Musical Interlude

Philip Glass has a new album releasing in January 2024, recorded at his home during the pandemic.

This is my piano, the instrument on which most of the music was written. It’s also the same room where I have worked for decades in the middle of the energy which New York City itself has brought to me. The listener may hear the quiet hum of New York in the background or feel the influence of time and memory that this space affords. To the degree possible, I made this record to invite the listener in.

– Philip Glass

Long Read of the Day

Taruna Goel highlights how digital literacy has transformed from basic computer skills to a complex skill set involving creation, curation, and critical evaluation of digital content.

This framework includes eight thematic competencies: ethical and legal; technology; information literacy; digital scholarship; communication and collaboration; creation and curation; digital well-being; and community-based learning. Through a scenario involving an educator, Professor Emily, and a student, Alex, the article demonstrates the integration of these competencies into the educational journey, emphasizing that digital literacy is crucial for academic, professional, and personal success in a digitally-driven world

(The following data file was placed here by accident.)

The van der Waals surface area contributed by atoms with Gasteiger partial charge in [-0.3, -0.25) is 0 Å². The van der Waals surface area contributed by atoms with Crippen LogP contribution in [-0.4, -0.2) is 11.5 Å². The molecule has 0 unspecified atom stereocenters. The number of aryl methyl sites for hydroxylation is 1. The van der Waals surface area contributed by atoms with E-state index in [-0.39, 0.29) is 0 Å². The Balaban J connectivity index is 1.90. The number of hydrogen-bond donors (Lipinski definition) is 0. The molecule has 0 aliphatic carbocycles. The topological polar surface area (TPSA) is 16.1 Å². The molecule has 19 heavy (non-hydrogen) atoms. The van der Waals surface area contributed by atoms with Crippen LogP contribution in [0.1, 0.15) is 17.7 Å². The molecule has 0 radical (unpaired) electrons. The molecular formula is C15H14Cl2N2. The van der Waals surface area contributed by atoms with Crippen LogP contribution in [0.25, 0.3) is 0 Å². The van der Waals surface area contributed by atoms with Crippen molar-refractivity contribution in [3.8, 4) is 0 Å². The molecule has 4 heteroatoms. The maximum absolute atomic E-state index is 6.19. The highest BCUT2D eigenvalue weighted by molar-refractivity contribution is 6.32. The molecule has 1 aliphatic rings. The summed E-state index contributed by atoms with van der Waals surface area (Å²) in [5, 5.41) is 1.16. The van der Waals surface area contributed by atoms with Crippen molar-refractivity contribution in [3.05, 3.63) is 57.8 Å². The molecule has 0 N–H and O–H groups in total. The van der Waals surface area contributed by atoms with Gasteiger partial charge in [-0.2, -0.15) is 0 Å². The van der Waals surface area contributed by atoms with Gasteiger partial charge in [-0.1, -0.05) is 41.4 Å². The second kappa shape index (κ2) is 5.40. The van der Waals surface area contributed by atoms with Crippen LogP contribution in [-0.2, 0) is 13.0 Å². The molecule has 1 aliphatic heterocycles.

The Digital Literacy Framework is a part of the overall B.C. Digital Learning Strategy developed by the Digital Learning Advisory Committee, a collaboration between the Ministry of Post-Secondary Education and Future Skills and the post-secondary system. The Digital Literacy Framework has been developed to enhance digital literacy knowledge, skills, and abilities across post-secondary communities. The framework includes eight thematic competencies within digital literacy: ethical and legal; technology; information literacy; digital scholarship; communication and collaboration; creation and curation; digital well-being; and community-based learning.